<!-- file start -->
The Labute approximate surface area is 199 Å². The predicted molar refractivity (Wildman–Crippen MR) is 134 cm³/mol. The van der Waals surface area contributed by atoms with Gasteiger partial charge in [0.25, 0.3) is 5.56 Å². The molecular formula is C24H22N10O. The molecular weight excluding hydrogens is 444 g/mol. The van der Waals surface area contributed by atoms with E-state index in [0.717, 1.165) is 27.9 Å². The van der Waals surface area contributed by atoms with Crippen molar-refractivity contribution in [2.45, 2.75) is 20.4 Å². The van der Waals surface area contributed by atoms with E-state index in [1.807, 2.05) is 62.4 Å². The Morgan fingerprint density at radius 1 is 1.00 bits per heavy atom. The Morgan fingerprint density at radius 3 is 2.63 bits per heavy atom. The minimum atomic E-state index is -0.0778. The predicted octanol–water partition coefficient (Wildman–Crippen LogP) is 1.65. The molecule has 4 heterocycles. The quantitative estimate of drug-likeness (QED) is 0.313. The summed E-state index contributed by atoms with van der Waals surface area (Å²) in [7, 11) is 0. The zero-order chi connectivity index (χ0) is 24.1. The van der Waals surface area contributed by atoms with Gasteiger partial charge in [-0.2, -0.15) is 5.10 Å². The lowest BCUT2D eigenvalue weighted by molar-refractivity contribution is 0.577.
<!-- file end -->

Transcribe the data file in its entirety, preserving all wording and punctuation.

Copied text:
The Labute approximate surface area is 199 Å². The predicted molar refractivity (Wildman–Crippen MR) is 134 cm³/mol. The van der Waals surface area contributed by atoms with Gasteiger partial charge in [0.25, 0.3) is 5.56 Å². The molecular formula is C24H22N10O. The molecular weight excluding hydrogens is 444 g/mol. The van der Waals surface area contributed by atoms with E-state index in [0.717, 1.165) is 27.9 Å². The van der Waals surface area contributed by atoms with Crippen molar-refractivity contribution in [2.45, 2.75) is 20.4 Å². The van der Waals surface area contributed by atoms with E-state index in [1.807, 2.05) is 62.4 Å². The Morgan fingerprint density at radius 1 is 1.00 bits per heavy atom. The Morgan fingerprint density at radius 3 is 2.63 bits per heavy atom. The minimum atomic E-state index is -0.0778. The predicted octanol–water partition coefficient (Wildman–Crippen LogP) is 1.65. The molecule has 4 heterocycles. The quantitative estimate of drug-likeness (QED) is 0.313. The summed E-state index contributed by atoms with van der Waals surface area (Å²) in [7, 11) is 0. The zero-order chi connectivity index (χ0) is 24.1. The van der Waals surface area contributed by atoms with Gasteiger partial charge in [-0.2, -0.15) is 5.10 Å². The lowest BCUT2D eigenvalue weighted by molar-refractivity contribution is 0.577.